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Ryan McGuire: Metal Reasoning

Gordon Marshall By

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Bassist Ryan McGuire, a master of classical composition, uses this skill as a strategist in the metal underground. His band Ehnahre is quite unlike any other in that field, baffling committed rock fans with its advanced theory and unstructured time signatures.

In another way, he throws off jazz and improvisation aficionados with his part in the trio The Epicureans. From subtle and silent, to outright savage, this band shake the concept of sound to its foundations, forcing a new look at how it is made, and how it fades away and disintegrates.

Aggressive and intellectual, McGuire hits hard. But emotion and the most serious intent are at the heart of what he does, which can be scary at first, but soon opens up doors to the imagination, where all theory falls away, or renews itself to offer another adventure.

All About Jazz: Now what I first want to say to you, Ryan, is that often when I first hear a Boston musician—anyone from Dave Gross to Joshua Jefferson to Forbes Graham—I don't know what to make of them. They sound strange, they're too quiet, or, in my ears, awkward. But when I first heard you—I think you were playing with Josh Jefferson at The Lily Pad (Cambridge, Mass.)—it immediately struck out at me that you knew what you were doing. You were very potent but you never got in anyone's way. Which is a great feature for a bassist—to be out there and heard, but dance with players where you never got in their way.

Ryan McGuire: Well, thank you very much.

AAJ: Let's start with a brief bio. Where did you grow up?

RM: I grew up in Cape Cod.

AAJ: What town?

RM: Yarmouth. It's mid-Cape.

AAJ: The elbow?

RM: If you look at the Cape as an arm, Falmouth is the armpit, Chatham is the elbow and Yarmouth is somewhere in between...I grew up there, went to high school there, started playing bass when I was probably 14—well I had actually started out by playing saxophone, when I was about eight or nine years old, in public school. I took lessons privately. We didn't have much of a music program in public school. So everything I did was private.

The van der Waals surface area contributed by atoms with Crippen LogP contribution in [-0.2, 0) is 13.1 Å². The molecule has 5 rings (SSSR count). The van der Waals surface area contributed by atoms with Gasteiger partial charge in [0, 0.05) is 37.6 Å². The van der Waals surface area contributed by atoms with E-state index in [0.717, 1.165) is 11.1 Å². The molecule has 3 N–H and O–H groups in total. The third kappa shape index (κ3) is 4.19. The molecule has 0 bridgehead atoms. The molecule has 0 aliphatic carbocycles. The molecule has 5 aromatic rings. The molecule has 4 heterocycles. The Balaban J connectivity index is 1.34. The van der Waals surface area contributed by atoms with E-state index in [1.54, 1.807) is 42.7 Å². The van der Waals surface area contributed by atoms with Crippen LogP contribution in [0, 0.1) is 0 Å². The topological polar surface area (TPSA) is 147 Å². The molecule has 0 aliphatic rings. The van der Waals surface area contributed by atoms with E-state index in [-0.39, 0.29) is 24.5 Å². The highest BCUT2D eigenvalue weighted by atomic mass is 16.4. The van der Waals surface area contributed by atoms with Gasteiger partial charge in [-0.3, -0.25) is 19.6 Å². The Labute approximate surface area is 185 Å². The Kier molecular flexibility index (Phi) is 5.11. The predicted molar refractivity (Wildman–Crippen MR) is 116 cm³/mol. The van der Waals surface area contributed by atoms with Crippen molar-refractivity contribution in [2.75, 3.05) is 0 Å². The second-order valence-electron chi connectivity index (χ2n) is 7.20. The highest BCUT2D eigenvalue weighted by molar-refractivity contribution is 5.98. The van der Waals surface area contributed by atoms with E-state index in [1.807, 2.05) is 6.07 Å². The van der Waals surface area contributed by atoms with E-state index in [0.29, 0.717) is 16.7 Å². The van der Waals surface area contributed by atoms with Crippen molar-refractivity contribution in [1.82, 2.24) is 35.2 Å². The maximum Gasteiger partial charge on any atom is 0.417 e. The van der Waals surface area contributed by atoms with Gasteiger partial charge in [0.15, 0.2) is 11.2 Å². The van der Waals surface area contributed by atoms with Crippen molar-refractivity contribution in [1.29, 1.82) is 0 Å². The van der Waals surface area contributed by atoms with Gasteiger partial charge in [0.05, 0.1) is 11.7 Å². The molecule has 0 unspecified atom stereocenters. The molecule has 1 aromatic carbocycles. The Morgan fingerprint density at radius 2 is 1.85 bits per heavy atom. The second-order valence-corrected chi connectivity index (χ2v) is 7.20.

I went out to go to school for music at UMass Lowell for a year, and then I quit that for a while to tour—

AAJ: Was this with Kayo Dot?

RM: No, this was with another rock band I had back at the time. And we were playing around the East Coast and I was busy with that, traveling. And then I went to Berklee, in maybe 2002, 2003, and went through the steps there. I was in Kayo Dot while I was at Berklee. Kayo Dot broke up and I finished school, and I started my band Ehnahre.

It just occurred to me—is that an acronym?

RM: Me and some of my high school friends had a band called Negative Reasoning, so people would call us "NR." And we just decided to change it and spell it out phonetically. And nothing ever really materialized with that but we decided to pick up the name again when we went to start up a new band, after Kayo Dot.

AAJ: H's—you see them in Bhob Rainey's name, or, Sun Ra was Sonny Bhlount when he first came out. What is it with H's?

RM: I don't know. They're popular!

AAJ: Now here's my first question: I imagine you like John Coltrane.

RM: I like Coltrane.

AAJ: Coltrane said he did everything in extremes. Ehnahre does extreme metal; it's a very driving, high-volume band. On the other hand The Epicureans is an extreme on the other end almost— although it does have its savagery. It's very disturbing in one way, but also very quiet. I see you working in extremes. What drives you to those extremes?

RM: I can't really answer that. It's just some innate desire to take it right out to the very edge as far as it can possibly go. Other than that I don't really know. It's just kind of an indescribable force that I just want to push and push and push, further, and out to the edges.

AAJ: Well, you're a peaceful guy, but you look very powerful...And your extremes— they're very calibrated. I see those two sides of you, the peaceful and the powerful, at work, one bringing you back and one pushing you out again.

RM: It is sort of a calculated insanity, going out to these edges. It feels extreme and intense but at the same time it's also very planned. It's thought out.

AAJ: Ehnahre is in many ways a metal band, but it also applies serialism. Do you have a classical background?

RM: I've always been interested in contemporary classical music. At Berklee I studied classical composition. That's where I got my education and writing styles—serialism, atonality, things like that.

AAJ: Did you learn other forms of classical?

RM: The whole spectrum. We had to learn writing styles from early renaissance to baroque, to classical and romantic.

AAJ: I can hear all that—when I first heard Ehnahre, I think it's that loud screaming you do that put me off at first but I listened to it again and I really loved it. Especially at the end when Noell Dorsey and Greg Kelley come in and do that chorale thing...


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